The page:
We Have An Altar
If our hearts are established with grace, “we have an altar, whereof they have no right to eat which serve the tabernacle.” (Hebrews 13:10)
The altar here represents the place of acceptance with God and worship of God. If our hearts are established with grace, our altar is Christ Jesus. It is through Him, “the Beloved” (Ephesians 1:6), based on the merits of His obedience and death, that we who believe are accepted with God and are enabled to worship God in spirit and in truth.
Those who “serve the Tabernacle” here are those who seek acceptance with God based on something other than the merits of Christ’s blood and righteousness. They either totally reject Him, or they are ignorant of His righteousness, or they are not submitted to it in some way.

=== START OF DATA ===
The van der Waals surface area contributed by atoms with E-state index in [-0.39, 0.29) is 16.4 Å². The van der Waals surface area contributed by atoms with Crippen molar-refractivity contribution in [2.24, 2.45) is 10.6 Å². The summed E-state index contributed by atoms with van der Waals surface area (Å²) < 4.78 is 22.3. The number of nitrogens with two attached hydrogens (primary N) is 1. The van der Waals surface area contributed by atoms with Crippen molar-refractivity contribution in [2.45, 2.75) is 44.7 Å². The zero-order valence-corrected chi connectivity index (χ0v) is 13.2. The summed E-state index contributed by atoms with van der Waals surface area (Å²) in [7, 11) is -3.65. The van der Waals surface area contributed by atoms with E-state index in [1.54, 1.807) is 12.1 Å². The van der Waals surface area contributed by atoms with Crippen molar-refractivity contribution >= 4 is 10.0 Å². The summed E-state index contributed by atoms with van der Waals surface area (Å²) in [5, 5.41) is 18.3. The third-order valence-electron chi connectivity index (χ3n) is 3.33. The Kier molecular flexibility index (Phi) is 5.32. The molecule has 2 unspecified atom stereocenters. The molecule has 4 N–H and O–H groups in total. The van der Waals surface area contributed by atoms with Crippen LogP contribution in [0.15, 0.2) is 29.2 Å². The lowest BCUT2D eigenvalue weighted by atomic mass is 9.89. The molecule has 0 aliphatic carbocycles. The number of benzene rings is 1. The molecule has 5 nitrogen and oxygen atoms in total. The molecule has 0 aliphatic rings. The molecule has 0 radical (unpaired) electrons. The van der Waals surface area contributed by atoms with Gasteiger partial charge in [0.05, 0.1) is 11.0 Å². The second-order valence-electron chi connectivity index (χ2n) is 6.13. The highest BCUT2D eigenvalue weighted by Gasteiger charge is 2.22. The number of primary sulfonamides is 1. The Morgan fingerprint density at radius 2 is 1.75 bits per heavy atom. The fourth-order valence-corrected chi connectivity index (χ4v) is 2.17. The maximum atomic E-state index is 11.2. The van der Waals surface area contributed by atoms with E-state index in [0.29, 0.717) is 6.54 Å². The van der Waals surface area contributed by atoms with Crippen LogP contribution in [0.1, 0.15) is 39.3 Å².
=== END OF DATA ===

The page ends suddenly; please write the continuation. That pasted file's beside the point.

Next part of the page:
How are we who believe to view these?
We are to see them as lost, and as those whose deeds are evil, whose worship is totally unacceptable to God as it is the fruit of unbelief and self-righteousness. We cannot speak peace to them, and we cannot have religious fellowship with them. They have no “right,” no liberty, power, authority, or privilege, to eat, to worship at our altar because they have rejected our Altar which is Christ.
In the Old Covenant the altar is what gave value to the sacrifice. Christ became incarnate and obeyed the law as our Representative. He offered the sacrifice of His humanity (body and soul) upon the altar of His Deity. It was His Deity (His Altar) that gave value to His sacrifice. It is not our faith, our repentance, nor our works that give value to Christ’s work of redemption on the cross.
He is the Altar to which we look for all of salvation.